Kenya Improving Access to Vertical HIV Transmission-Prevention Services, Official Says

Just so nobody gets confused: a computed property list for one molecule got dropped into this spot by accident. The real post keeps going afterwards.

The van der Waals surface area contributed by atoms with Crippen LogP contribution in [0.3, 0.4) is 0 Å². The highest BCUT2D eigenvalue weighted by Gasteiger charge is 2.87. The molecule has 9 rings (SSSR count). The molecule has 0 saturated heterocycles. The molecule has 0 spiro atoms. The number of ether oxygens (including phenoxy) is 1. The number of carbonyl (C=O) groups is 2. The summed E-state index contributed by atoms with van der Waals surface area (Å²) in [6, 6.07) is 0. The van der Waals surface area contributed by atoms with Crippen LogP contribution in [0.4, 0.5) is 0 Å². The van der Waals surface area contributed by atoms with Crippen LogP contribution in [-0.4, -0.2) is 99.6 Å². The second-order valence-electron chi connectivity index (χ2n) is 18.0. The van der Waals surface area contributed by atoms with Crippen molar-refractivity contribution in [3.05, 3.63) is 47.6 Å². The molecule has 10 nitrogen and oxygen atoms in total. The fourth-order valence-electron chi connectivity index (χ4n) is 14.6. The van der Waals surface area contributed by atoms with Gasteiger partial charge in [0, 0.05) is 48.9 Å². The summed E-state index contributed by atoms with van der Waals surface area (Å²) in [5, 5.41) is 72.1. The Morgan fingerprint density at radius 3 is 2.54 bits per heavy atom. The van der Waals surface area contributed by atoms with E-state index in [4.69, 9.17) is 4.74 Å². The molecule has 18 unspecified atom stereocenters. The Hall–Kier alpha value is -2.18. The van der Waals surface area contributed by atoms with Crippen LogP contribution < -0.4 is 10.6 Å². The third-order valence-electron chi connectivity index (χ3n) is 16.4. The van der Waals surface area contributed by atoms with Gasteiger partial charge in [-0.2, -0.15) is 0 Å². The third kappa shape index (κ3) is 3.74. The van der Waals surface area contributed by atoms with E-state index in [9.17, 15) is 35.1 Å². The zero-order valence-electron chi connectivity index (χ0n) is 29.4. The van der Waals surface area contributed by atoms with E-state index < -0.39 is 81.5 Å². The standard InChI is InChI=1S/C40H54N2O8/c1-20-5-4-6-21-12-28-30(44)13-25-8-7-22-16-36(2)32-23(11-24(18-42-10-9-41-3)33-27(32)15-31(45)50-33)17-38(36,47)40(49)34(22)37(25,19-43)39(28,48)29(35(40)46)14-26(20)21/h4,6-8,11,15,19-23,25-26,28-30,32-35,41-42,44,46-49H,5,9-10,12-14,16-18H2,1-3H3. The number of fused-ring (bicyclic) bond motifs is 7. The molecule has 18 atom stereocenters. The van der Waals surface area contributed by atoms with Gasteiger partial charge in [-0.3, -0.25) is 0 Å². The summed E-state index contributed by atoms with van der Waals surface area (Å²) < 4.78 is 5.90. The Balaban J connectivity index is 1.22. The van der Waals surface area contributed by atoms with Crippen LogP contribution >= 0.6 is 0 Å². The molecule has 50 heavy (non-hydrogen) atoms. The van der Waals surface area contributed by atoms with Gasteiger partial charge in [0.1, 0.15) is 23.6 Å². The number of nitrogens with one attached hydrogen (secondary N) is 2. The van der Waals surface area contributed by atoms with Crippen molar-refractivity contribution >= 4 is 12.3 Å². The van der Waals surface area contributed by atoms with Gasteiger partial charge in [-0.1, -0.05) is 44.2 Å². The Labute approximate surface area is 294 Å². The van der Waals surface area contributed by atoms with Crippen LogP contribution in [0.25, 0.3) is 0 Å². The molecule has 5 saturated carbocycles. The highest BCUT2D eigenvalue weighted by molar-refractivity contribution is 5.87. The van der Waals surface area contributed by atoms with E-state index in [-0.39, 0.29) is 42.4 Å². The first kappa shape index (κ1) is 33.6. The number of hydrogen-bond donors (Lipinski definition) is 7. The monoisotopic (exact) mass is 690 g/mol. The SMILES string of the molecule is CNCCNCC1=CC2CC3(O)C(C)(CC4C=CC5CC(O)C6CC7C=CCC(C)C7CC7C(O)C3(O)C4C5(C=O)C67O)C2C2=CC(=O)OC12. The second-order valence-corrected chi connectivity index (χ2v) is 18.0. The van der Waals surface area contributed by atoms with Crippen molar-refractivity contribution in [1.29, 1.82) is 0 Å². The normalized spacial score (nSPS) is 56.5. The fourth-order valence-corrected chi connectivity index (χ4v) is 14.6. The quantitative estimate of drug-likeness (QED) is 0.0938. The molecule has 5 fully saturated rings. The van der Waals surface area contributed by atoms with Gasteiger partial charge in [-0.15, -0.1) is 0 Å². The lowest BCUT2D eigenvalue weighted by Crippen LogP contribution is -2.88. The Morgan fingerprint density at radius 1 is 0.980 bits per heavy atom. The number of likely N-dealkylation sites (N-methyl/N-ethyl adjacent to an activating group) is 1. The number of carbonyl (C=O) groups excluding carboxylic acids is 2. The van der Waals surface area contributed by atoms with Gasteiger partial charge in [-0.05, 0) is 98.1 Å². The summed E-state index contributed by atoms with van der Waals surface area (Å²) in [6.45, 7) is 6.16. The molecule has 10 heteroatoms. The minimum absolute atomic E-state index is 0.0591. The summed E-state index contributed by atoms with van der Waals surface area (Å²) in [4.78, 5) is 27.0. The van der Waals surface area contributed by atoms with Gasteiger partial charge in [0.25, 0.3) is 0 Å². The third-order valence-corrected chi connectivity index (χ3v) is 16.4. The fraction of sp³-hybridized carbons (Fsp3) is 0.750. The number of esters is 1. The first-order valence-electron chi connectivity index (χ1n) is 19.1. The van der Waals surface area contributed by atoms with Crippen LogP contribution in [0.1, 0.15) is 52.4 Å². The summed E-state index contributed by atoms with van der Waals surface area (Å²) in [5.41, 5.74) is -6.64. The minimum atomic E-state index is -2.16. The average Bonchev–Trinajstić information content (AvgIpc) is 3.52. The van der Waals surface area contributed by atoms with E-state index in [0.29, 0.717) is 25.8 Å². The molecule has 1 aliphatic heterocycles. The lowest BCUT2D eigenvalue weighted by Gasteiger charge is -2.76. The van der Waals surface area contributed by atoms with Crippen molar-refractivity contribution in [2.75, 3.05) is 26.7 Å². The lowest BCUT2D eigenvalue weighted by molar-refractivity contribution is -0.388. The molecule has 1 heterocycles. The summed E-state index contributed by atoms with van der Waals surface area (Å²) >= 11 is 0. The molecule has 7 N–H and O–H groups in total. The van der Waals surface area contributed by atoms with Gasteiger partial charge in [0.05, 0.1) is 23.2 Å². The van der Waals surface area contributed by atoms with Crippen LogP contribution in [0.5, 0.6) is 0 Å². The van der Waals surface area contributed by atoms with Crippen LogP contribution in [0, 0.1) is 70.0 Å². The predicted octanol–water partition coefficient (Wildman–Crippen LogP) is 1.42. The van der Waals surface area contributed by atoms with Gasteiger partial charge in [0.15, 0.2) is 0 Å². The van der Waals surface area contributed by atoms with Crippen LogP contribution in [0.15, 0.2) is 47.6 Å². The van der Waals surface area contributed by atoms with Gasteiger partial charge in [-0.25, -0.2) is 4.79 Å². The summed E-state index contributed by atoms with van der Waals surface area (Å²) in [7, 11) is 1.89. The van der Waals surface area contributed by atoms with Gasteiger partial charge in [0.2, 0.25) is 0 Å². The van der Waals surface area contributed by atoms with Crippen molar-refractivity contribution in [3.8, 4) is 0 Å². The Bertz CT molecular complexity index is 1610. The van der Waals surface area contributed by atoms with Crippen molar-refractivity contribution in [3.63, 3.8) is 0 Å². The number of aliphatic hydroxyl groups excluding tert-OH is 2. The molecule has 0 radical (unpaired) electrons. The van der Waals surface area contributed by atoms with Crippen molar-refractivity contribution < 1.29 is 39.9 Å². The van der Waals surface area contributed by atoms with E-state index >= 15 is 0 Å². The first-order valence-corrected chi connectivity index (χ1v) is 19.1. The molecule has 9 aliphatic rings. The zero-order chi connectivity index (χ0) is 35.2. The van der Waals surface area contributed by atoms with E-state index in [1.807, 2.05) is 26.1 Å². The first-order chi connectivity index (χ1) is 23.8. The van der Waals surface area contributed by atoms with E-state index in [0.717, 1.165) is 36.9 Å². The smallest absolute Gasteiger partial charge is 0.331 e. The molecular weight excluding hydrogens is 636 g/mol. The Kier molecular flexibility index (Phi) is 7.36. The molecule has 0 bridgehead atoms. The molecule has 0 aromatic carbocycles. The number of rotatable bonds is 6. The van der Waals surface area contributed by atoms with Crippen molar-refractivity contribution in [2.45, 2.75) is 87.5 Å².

Although the Kenyan government has not met its goal for increased access to prevention of mother-to-child HIV transmission services set at the 2001 U.N. General Assembly Special Session on HIV/AIDS, it has improved access to such services, a government official said recently, IRIN News reports. World leaders in 2001 pledged to ensure that 80% of pregnant women worldwide would have access to PMTCT services. Robert Ayisi, vertical HIV transmission-prevention coordinator for Kenya's National AIDS and Sexually Transmitted Infections Control Programme, said, "We now have between 40% and 50% of all HIV-positive expectant mothers accessing PMTCT and have trained thousands of health workers." The government ahead of the UNGASS review next month has asked that donor countries make their programs more "Afro-centric" and consider local cultural traditions and practices, according to IRIN News. In Kenya, traditional birth attendants are present at more births than trained medical workers, and Ayisi said the government is training such attendants in how to prevent vertical HIV transmission. The government also is encouraging traditional birth attendants to help reduce the stigma surrounding the virus, in part because many women do not follow guidelines to prevent vertical transmission -- such as not breast-feeding -- because of stigma. An infant has a 15% to 30% chance of contracting HIV through breast-feeding, IRIN News reports. According to IRIN News, lack of participation among men in the health of women and infants also hinders PMTCT efforts in the country. In an effort to increase participation among men, Machakos District Hospital in Machakos, Kenya, began a program called "Men As Partners" as part of its overall PMTCT program (IRIN News, 5/24).This is part of the KHN Morning Briefing, a summary of health policy coverage from major news organizations. Sign up for an email subscription.